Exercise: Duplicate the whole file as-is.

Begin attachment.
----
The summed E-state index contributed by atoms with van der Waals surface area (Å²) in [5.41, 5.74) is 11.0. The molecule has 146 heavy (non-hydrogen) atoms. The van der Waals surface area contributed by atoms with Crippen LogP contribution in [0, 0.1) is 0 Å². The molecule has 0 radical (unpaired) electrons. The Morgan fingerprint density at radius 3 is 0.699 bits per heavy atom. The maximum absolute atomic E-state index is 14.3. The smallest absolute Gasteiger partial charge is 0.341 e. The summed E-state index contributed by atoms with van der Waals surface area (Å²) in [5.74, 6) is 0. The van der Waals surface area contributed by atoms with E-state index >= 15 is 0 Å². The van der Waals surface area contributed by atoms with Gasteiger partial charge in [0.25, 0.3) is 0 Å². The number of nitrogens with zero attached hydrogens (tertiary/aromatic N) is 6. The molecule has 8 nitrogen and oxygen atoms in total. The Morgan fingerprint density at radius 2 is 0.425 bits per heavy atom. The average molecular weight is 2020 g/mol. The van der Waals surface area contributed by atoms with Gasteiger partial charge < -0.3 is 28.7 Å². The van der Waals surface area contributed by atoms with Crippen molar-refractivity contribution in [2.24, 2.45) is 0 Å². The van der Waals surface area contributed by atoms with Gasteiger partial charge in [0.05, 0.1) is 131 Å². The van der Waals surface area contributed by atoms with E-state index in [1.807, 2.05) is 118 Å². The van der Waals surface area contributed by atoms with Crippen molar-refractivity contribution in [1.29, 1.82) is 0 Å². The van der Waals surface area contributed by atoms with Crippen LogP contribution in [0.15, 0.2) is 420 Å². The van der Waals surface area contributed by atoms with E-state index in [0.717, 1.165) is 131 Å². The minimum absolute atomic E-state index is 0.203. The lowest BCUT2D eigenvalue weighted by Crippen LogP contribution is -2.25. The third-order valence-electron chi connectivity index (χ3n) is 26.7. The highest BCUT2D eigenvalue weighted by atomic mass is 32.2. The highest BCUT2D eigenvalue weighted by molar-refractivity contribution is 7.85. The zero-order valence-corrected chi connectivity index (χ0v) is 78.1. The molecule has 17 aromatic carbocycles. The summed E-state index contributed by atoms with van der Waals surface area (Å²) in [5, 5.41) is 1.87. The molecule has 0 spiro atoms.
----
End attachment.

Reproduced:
The summed E-state index contributed by atoms with van der Waals surface area (Å²) in [5.41, 5.74) is 11.0. The molecule has 146 heavy (non-hydrogen) atoms. The van der Waals surface area contributed by atoms with Crippen LogP contribution in [0, 0.1) is 0 Å². The molecule has 0 radical (unpaired) electrons. The Morgan fingerprint density at radius 3 is 0.699 bits per heavy atom. The maximum absolute atomic E-state index is 14.3. The smallest absolute Gasteiger partial charge is 0.341 e. The summed E-state index contributed by atoms with van der Waals surface area (Å²) in [5.74, 6) is 0. The van der Waals surface area contributed by atoms with E-state index >= 15 is 0 Å². The van der Waals surface area contributed by atoms with Gasteiger partial charge in [0.25, 0.3) is 0 Å². The number of nitrogens with zero attached hydrogens (tertiary/aromatic N) is 6. The molecule has 8 nitrogen and oxygen atoms in total. The Morgan fingerprint density at radius 2 is 0.425 bits per heavy atom. The average molecular weight is 2020 g/mol. The van der Waals surface area contributed by atoms with Gasteiger partial charge < -0.3 is 28.7 Å². The van der Waals surface area contributed by atoms with Crippen molar-refractivity contribution in [2.24, 2.45) is 0 Å². The van der Waals surface area contributed by atoms with Gasteiger partial charge in [0.05, 0.1) is 131 Å². The van der Waals surface area contributed by atoms with E-state index in [1.807, 2.05) is 118 Å². The van der Waals surface area contributed by atoms with Crippen molar-refractivity contribution in [1.29, 1.82) is 0 Å². The van der Waals surface area contributed by atoms with Crippen LogP contribution in [0.15, 0.2) is 420 Å². The van der Waals surface area contributed by atoms with E-state index in [0.717, 1.165) is 131 Å². The minimum absolute atomic E-state index is 0.203. The lowest BCUT2D eigenvalue weighted by Crippen LogP contribution is -2.25. The third-order valence-electron chi connectivity index (χ3n) is 26.7. The highest BCUT2D eigenvalue weighted by atomic mass is 32.2. The highest BCUT2D eigenvalue weighted by molar-refractivity contribution is 7.85. The zero-order valence-corrected chi connectivity index (χ0v) is 78.1. The molecule has 17 aromatic carbocycles. The summed E-state index contributed by atoms with van der Waals surface area (Å²) in [5, 5.41) is 1.87. The molecule has 0 spiro atoms.